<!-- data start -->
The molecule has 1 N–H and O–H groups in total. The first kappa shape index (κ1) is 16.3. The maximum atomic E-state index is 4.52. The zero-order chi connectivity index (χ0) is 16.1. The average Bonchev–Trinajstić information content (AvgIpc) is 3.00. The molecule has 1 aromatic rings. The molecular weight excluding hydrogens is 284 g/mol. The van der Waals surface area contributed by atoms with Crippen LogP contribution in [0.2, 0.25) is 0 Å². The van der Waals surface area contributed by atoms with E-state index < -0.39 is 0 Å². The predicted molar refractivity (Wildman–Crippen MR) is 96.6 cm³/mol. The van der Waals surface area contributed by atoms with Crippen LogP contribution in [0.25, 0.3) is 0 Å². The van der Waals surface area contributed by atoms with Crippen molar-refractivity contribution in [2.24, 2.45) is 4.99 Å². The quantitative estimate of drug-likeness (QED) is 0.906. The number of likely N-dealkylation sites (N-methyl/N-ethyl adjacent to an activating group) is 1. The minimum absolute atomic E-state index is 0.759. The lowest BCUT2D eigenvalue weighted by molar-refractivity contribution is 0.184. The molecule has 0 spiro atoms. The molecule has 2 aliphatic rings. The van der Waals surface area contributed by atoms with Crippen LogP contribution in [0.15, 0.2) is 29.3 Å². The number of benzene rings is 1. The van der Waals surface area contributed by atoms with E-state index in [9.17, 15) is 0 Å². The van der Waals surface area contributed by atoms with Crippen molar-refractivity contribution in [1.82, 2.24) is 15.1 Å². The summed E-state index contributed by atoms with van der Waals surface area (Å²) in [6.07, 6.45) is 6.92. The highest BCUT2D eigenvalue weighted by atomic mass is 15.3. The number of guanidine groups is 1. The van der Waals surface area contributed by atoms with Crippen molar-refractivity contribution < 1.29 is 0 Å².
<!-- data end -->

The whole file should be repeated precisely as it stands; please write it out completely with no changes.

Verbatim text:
The molecule has 1 N–H and O–H groups in total. The first kappa shape index (κ1) is 16.3. The maximum atomic E-state index is 4.52. The zero-order chi connectivity index (χ0) is 16.1. The average Bonchev–Trinajstić information content (AvgIpc) is 3.00. The molecule has 1 aromatic rings. The molecular weight excluding hydrogens is 284 g/mol. The van der Waals surface area contributed by atoms with Crippen LogP contribution in [0.2, 0.25) is 0 Å². The van der Waals surface area contributed by atoms with E-state index < -0.39 is 0 Å². The predicted molar refractivity (Wildman–Crippen MR) is 96.6 cm³/mol. The van der Waals surface area contributed by atoms with Crippen LogP contribution in [0.25, 0.3) is 0 Å². The van der Waals surface area contributed by atoms with Crippen molar-refractivity contribution in [2.24, 2.45) is 4.99 Å². The quantitative estimate of drug-likeness (QED) is 0.906. The number of likely N-dealkylation sites (N-methyl/N-ethyl adjacent to an activating group) is 1. The minimum absolute atomic E-state index is 0.759. The lowest BCUT2D eigenvalue weighted by molar-refractivity contribution is 0.184. The molecule has 0 spiro atoms. The molecule has 2 aliphatic rings. The van der Waals surface area contributed by atoms with Crippen LogP contribution in [0.15, 0.2) is 29.3 Å². The number of benzene rings is 1. The van der Waals surface area contributed by atoms with E-state index in [9.17, 15) is 0 Å². The van der Waals surface area contributed by atoms with Crippen molar-refractivity contribution in [1.82, 2.24) is 15.1 Å². The summed E-state index contributed by atoms with van der Waals surface area (Å²) in [6.07, 6.45) is 6.92. The highest BCUT2D eigenvalue weighted by atomic mass is 15.3. The number of guanidine groups is 1. The van der Waals surface area contributed by atoms with Crippen molar-refractivity contribution < 1.29 is 0 Å².